Skip Navigation Links 
NOAA logo - Click to go to the NOAA home page National Weather Service   NWS logo - Click to go to the NWS home page
Climate Prediction Center

CPC Search
About Us
   Our Mission
   Who We Are

Contact Us
   CPC Information
   CPC Web Team

HOME > Expert Assessments > Climate Diagnostics Bulletin > Extratropical Highlights
Extratropical Highlights - January 2004

1. Northern Hemisphere

The 500-hPa circulation during January 2004 featured above-average heights at high latitudes and below-average heights in the middle latitudes (Fig. E10). This anomaly pattern is referred to as the negative phase of the Arctic Oscillation (AO) (Fig. A2.1), and reflects a meridional mass exchange between middle and high latitudes. A pronounced stratospheric warming is partly responsible for the exceptionally high stratospheric penetration of the AO signal during January, which extended up past the 30-hPa level (Fig. S1). Over the North Atlantic this stratospheric warming spread southward to 60EN, where mean lower stratospheric temperatures ranged from 8E-11EC above average (Fig. S2, bottom).

Regional aspects of this hemispheric anomaly pattern included blocking flow configurations over Alaska and Greenland, amplified troughs across the central North Pacific and North Atlantic, and a large-amplitude trough over northern and eastern Europe. These regional anomalies reflected the negative phases of several prominent teleconnection patterns, including the West Pacific (WP) Oscillation, the East Pacific pattern, the North Atlantic Oscillation (NAO), the East Atlantic/ West Russia pattern, and the Scandinavia pattern (Table E1, Figs. E7, E8).

Prominent temperature departures during January included significantly colder than average conditions across Alaska, Canada, the northeastern United States, and eastern Europe, and a continuation of warmer than average SSTs over large portions of the North Atlantic (Fig. E1). Overall, Northern Hemisphere land-only temperatures averaged slightly below normal (Fig. E2), which is only the fourth such occurrence since early 1997. Prominent precipitation anomalies during the month included above-average totals in the northwestern U.S., and both northwestern and southeastern Europe, and below-average totals in the southeastern and eastern U.S. (Figs. E3, E4).

a. Pacific/North America

The mean upper-level circulation during January featured an amplified ridge over Alaska and an amplified trough over eastern Canada (Fig. E10). This circulation contributed to anomalously cold air across Canada and the northeastern U.S., with surface temperatures throughout the region averaging 2o to 4oC below average (Fig. E1). In southeastern Canada and the New England states monthly mean temperatures were below the 10th percentile of occurrences.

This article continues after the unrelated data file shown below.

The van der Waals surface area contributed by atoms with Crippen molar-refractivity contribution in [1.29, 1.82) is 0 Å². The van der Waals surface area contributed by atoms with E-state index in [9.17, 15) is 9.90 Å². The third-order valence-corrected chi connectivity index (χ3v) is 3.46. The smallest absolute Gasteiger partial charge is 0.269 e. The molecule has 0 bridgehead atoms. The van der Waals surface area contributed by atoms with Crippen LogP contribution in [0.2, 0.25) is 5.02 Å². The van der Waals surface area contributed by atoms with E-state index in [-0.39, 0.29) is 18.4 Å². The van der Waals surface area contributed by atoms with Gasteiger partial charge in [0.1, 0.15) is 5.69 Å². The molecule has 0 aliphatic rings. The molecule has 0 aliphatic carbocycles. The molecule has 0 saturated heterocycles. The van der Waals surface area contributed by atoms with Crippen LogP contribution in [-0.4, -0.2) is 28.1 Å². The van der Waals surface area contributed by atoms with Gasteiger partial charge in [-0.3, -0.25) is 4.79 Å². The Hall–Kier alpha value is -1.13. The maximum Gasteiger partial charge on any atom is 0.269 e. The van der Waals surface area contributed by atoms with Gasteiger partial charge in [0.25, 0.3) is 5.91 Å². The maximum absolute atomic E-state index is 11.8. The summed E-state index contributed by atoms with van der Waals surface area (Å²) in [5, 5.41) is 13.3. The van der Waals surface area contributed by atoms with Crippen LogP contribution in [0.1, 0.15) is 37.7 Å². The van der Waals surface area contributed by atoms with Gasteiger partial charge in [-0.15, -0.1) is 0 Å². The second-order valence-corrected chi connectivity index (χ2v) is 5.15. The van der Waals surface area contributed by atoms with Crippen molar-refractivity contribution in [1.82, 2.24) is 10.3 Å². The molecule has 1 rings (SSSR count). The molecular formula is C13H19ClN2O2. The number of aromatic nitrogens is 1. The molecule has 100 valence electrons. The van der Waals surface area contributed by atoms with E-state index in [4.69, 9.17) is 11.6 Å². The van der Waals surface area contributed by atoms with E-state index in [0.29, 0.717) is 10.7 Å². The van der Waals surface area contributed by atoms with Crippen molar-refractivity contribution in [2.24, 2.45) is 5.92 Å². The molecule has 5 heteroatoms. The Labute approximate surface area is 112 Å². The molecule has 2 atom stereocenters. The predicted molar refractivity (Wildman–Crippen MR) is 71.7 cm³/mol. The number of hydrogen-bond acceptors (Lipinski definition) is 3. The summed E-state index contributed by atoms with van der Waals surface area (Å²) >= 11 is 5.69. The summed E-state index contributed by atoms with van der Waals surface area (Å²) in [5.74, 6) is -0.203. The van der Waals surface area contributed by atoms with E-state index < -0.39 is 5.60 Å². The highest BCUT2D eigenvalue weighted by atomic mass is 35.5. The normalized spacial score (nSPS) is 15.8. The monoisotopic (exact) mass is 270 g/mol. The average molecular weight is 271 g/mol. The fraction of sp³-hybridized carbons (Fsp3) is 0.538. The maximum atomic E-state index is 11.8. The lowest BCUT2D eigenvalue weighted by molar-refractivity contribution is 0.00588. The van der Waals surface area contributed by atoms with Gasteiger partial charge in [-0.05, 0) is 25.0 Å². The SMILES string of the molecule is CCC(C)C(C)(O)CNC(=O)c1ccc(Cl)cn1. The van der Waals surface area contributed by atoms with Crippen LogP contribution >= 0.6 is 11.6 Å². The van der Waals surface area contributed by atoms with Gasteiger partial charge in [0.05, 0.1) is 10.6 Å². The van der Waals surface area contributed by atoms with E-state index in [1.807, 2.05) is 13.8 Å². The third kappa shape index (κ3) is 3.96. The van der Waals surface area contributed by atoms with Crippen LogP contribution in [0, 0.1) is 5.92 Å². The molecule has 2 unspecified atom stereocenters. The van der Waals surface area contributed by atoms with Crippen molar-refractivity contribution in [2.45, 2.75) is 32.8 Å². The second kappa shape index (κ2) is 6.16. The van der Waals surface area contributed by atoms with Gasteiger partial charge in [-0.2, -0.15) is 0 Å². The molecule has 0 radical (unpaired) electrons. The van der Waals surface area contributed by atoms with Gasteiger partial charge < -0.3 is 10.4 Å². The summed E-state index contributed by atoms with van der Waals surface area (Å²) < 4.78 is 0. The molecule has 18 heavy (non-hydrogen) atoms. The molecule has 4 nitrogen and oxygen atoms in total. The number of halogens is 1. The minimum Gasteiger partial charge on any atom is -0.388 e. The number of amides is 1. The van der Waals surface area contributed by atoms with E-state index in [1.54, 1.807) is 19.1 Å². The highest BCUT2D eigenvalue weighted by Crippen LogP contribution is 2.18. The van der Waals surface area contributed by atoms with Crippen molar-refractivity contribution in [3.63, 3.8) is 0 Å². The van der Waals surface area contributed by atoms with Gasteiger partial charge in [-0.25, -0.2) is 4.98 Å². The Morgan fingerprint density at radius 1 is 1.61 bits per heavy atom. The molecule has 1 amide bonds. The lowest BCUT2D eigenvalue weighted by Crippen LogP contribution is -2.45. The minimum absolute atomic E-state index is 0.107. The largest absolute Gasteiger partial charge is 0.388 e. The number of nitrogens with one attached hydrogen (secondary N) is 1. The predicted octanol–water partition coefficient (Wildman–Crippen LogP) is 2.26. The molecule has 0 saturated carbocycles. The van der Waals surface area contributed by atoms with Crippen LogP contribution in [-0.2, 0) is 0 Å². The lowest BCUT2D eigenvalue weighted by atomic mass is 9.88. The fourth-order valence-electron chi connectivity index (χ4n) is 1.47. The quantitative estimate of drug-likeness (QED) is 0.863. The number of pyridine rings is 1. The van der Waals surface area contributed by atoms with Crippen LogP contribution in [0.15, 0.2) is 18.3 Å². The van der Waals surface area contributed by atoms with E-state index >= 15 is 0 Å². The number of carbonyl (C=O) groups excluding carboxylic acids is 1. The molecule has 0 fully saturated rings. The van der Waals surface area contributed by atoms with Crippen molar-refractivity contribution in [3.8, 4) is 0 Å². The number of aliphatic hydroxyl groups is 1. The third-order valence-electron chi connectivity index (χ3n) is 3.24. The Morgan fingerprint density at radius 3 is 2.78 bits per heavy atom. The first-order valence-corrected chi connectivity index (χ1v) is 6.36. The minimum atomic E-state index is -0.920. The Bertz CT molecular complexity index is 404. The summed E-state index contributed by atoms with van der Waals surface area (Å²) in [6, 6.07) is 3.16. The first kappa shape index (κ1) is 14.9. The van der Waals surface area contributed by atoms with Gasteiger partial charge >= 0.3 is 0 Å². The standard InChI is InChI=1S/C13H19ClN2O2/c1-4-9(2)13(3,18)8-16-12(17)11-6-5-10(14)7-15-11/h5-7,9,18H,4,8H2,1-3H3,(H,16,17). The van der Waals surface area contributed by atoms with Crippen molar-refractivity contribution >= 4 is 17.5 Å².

b. North Atlantic/Eurasia

Over the North Atlantic positive 500-hPa height anomalies at high latitudes reflected a continued absence of the mean Icelandic Low. These anomalies, in combination with below-average heights in the middle latitudes, reflected the negative phase of the NAO (Table E1). This circulation, combined with the exceptionally warm SSTs at high latitudes, contributed to above-average surface temperatures over Great Britain and across large portions of southern Europe (Fig. E1). It also contributed to above-average precipitation in northwestern Europe where the mean jet core entered the continent, and over southeastern Europe in the vicinity of the mean upper-level trough (Fig. E3).

2. Southern Hemisphere

In the Southern Hemisphere the 500-hPa circulation during January featured below-average heights over western Antarctica, and a zonal wave-3 pattern in the middle latitudes with above-average heights over the three ocean basins. (Fig. E16). Anomalously warm and dry conditions were observed over southern South America during the month, with many locations reporting mean temperatures in the warmest 30th percentile of occurrences (Fig. E1) and precipitation totals in the driest 30th percentile of occurrences (Fig. E3).

In southern Africa the rainy season normally lasts from October to March. Rainfall was above-average during January (Fig. E3) with area-average totals exceeding the 80th percentile (Fig. E4). Overall, the 2003-2004 rainy season has been below-average as area-averaged totals during November and December were in the lowest 10th percentile of occurrences.


NOAA/ National Weather Service
National Centers for Environmental Prediction
Climate Prediction Center
5200 Auth Road
Camp Springs, Maryland 20746
Climate Prediction Center Web Team
Page last modified: January 15, 2002
Disclaimer Privacy Notice